“I found Rome a city of bricks and left it a city of marble.” ~ Augustus Caesar
Augustus was born on the 23rd of September in 63 B.C.E as Gaius Octavius Thurinus 20 miles away from Rome in Velletri, to Atai, Caesar’s niece, and Gaius Octavius. He went by Octavius from his birth in 63 B.C until his adoption in 44 B.C, which then he took up the name of Octavian, and finally in 26 B.C, he went by the name of Augustus, which was conferred onto him by the Roman Senate. The man donned the toga at 16 years of age, and took on responsibilities through the families connections. He went to Hispania (now known as Spain) in 47 B.C to fight alongside his great-uncle, Julius Caesar, but had gotten shipwrecked along the way to him, so he had to go crawl through the enemy territory to reach him. This act impressed Caesar so much, that he decided to name Octavius as his heir and successor in the emperor’s will.
"Augustus." Britannica School. Encyclopædia Britannica, Inc., 2014. Web. 7 May 2014.
Rise to Power
When Augustus had returned to Italy at age 18, he learned through Caesar’s will that he was adopted as Caesar’s son and that he was now his chief personal heir.
He went against his families (mainly his stepfather’s) and others advices, and decided to take up his inheritance, and went to back to Rome to claim his position.
Mark Antony, Caesar’s former chief lieutenant, took control of the heir’s papers and all of his assets, as he believed that he (Antony) would be the heir to the former ruler, but when learning that he was not, the general took the funds given to Augustus from...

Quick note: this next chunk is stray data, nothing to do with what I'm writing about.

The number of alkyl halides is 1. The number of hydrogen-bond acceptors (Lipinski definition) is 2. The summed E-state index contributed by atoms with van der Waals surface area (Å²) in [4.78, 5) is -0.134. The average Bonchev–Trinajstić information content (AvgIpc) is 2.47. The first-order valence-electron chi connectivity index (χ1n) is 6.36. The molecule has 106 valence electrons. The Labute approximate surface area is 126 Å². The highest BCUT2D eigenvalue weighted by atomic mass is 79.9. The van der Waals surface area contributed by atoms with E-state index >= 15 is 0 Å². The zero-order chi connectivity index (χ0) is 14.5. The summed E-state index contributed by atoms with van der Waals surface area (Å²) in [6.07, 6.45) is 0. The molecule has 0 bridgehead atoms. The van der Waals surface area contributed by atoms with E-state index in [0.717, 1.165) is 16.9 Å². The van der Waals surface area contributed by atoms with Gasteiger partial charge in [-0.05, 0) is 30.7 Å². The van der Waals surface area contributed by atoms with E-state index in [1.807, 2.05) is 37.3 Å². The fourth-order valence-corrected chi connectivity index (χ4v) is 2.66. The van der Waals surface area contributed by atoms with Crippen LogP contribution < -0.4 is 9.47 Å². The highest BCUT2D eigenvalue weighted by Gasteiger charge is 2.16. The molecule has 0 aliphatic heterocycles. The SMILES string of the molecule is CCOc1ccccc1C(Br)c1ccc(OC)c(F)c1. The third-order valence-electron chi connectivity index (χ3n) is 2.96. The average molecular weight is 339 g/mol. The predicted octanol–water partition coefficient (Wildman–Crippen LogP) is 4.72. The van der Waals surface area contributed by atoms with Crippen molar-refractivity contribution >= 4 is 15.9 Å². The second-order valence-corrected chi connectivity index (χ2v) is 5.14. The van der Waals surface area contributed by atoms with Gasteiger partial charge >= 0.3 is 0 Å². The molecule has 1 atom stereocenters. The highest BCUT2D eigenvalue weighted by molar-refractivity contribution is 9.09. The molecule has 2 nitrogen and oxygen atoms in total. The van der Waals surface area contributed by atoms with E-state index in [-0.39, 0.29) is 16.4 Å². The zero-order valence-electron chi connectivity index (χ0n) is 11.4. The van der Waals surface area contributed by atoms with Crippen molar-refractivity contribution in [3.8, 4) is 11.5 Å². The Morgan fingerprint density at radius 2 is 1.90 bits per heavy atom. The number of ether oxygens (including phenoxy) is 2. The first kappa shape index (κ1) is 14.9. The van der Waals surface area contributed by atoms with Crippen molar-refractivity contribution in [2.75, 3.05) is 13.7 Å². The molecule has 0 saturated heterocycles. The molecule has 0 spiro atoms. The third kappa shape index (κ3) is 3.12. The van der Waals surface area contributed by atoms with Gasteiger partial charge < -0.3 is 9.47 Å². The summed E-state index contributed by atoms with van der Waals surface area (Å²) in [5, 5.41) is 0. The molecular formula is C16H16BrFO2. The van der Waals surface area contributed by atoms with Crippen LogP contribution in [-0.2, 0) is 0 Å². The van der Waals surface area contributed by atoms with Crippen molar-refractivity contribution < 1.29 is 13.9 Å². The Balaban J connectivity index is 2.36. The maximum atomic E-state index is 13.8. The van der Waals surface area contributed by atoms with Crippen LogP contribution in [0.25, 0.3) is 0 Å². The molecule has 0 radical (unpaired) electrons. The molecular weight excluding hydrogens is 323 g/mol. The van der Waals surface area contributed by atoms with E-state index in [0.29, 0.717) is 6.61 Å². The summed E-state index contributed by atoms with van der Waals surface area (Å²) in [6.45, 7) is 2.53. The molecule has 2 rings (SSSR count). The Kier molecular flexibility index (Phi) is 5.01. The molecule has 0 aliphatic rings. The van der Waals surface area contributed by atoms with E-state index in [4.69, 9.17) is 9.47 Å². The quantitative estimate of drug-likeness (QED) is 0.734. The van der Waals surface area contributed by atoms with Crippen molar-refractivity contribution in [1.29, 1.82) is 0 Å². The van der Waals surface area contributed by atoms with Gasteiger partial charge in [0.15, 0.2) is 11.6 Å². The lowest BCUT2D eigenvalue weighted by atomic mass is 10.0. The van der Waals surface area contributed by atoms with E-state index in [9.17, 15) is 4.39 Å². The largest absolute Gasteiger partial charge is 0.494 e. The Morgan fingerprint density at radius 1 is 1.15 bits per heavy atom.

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...d to his friends that had stayed alongside him through his rise to power, added in the quote “Have I played the part well? Then applaud me as I exit.”. After acknowledging human frailty, Rome's senate officially declared the departed emperor, much like the previous emperor before him, Julius Casear, to be a god.
"Augustus". Encyclopædia Britannica. Encyclopædia Britannica Online.
Encyclopædia Britannica Inc., 2014. Web. 13 May. 2014
Fagan, Garrett G. "Augustus (31 B.C.-14 A.D.)." De Imperatoribus Romanis. Pennsylvania State University, 5 July 2004. Web. 13 May 2014.
History.com Staff. "Augustus." History.com. A+E Networks, 2009. Web. 13 May 2014.
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